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Our college age kids are on the verge of adulthood. The time has come for them to learn that the world no longer revolves around them. Demands are met with their own determination to make it happen. While we are still providing their needs, we are no longer responsible for all of their wants. In the real world when you want something, you get a job and pay for it.

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Tammy - posted on 06/07/2009

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Being a single mom, my 19 year old learned that she had to work for extras. I am very proud of her, she just finished her first year of college and she worked part-time to earn her own gas money and spending money. She is home for the summer and has gotten a job and is looking for another, she also spends a few hours a week in a dental office since she is wanting to be a dental hygentist. She pays for her own cell phone and she even saved up to take a week vacation at the beach with her friends. I would actually love to help her more than I can, but I think her ability to maintain her grades and also be so self sufficent is leading her to be a very responsible young women after college.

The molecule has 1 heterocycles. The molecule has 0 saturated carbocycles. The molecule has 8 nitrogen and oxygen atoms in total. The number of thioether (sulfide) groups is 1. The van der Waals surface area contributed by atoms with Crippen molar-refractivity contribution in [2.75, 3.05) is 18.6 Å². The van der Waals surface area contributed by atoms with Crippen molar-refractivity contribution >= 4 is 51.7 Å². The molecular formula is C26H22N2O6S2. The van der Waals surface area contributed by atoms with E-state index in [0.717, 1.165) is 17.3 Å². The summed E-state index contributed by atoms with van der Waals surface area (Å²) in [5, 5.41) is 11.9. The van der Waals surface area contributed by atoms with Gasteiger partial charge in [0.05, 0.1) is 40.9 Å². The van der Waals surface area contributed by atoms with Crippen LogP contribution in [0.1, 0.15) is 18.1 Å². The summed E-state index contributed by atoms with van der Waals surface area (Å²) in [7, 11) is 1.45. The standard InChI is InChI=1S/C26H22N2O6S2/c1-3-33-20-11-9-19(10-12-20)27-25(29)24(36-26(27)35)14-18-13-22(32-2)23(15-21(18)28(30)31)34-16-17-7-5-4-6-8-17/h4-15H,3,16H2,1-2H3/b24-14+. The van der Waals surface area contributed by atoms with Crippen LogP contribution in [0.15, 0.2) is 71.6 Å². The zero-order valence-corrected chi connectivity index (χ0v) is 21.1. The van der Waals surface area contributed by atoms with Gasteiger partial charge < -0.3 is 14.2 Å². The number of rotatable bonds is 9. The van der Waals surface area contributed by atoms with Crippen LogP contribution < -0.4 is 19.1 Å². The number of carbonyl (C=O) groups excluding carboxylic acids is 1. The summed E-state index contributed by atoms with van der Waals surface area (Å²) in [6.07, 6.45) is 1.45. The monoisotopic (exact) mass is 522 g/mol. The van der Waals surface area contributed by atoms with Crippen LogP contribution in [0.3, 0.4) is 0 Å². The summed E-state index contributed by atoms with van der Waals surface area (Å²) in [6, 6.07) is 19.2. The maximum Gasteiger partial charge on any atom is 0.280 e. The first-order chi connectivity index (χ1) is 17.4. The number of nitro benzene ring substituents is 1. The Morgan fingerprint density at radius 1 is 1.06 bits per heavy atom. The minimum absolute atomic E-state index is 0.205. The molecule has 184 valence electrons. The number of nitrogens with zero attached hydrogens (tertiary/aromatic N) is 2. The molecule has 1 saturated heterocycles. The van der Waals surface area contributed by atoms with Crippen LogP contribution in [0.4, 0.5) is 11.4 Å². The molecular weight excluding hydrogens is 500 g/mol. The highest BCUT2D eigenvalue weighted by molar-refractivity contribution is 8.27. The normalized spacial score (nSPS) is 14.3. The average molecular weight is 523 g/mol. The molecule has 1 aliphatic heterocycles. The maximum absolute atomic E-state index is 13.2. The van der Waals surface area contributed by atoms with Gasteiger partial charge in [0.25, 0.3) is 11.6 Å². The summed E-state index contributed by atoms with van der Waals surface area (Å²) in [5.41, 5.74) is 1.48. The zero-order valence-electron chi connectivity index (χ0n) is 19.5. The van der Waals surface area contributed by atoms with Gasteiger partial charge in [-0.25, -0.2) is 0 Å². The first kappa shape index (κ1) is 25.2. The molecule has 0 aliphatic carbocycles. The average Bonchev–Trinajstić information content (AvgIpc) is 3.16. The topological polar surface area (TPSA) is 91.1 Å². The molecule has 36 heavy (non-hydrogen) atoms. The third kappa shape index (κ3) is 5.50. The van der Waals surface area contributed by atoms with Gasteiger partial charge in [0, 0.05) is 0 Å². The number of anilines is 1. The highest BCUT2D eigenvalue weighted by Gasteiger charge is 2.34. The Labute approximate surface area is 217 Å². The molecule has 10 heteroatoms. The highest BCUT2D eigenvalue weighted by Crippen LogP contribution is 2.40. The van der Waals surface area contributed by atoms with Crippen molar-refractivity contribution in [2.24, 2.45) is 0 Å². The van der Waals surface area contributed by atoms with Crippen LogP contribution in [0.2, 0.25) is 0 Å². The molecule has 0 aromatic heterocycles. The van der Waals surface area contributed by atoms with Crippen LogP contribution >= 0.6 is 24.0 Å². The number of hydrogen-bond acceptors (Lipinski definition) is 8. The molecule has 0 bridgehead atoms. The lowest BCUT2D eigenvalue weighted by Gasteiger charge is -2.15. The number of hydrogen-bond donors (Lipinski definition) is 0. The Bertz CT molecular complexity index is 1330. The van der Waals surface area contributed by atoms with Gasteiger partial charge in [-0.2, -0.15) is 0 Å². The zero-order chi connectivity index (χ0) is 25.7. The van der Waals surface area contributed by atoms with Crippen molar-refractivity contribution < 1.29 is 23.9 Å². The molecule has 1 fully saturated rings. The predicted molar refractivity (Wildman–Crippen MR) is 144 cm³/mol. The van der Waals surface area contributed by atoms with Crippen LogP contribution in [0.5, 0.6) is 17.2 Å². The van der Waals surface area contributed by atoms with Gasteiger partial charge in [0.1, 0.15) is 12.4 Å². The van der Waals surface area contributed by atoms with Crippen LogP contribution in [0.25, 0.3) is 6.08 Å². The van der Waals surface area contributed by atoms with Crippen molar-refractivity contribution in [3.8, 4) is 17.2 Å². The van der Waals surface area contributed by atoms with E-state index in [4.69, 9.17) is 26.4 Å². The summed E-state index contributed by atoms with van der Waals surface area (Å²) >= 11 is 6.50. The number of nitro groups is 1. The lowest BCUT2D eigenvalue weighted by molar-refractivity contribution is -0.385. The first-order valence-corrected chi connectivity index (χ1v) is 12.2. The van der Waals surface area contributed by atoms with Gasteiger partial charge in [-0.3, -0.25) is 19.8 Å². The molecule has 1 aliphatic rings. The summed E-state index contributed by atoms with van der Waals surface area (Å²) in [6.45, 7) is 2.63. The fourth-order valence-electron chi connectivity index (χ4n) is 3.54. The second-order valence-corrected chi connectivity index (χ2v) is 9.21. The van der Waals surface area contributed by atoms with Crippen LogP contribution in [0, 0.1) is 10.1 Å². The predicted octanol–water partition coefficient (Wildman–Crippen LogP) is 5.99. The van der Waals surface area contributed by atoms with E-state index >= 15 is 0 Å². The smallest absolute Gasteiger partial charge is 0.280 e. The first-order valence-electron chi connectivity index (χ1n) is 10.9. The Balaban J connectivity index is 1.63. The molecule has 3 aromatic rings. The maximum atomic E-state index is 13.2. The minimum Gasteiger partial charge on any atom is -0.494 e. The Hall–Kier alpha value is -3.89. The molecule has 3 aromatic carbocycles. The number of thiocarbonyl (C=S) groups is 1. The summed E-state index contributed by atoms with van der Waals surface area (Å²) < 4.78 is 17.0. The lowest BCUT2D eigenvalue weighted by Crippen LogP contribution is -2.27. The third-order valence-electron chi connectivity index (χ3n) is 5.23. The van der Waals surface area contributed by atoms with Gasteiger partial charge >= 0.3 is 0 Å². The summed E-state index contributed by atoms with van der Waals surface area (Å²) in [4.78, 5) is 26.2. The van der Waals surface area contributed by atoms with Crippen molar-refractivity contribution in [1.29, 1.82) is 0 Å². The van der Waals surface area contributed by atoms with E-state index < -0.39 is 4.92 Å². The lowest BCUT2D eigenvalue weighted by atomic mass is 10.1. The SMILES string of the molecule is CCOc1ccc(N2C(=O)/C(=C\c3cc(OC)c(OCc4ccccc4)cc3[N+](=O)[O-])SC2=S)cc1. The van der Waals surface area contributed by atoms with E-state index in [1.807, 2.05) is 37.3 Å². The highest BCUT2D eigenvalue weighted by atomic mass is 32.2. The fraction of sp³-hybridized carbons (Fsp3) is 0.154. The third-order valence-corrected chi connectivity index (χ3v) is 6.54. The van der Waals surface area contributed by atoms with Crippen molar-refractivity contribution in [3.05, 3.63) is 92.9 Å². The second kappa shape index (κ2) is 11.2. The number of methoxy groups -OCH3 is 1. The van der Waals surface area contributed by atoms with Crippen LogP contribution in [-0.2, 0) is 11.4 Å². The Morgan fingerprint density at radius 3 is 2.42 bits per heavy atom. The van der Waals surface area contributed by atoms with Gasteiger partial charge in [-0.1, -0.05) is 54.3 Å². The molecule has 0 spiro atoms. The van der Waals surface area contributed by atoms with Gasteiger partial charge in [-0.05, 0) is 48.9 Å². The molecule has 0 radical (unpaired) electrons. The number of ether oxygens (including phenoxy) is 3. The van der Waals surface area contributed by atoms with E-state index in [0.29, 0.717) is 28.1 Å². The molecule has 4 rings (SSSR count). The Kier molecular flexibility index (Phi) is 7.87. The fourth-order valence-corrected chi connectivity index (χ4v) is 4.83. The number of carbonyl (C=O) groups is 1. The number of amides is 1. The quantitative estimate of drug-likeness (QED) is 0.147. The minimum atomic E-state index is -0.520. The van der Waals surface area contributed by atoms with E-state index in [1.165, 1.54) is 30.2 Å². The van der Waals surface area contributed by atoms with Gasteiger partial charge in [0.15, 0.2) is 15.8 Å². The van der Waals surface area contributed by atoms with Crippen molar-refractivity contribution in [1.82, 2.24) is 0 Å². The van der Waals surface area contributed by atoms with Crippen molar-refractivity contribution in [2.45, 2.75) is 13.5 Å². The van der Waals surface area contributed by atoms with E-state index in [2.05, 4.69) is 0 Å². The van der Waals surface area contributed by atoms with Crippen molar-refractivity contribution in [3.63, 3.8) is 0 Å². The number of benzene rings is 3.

Lisa - posted on 04/10/2009

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My own daughter wants to attend college out of state and got a scholarship to help with expenses. i have to remind her constantly that this is where she chose to attend and if local Community College is always an option if she doens't have enough money to come home as often as she wants.



I pay her tuition, room/board, cell phone, some clothes. After that, the child can get a job. She's legally an adult now - time to start accepting responsibility.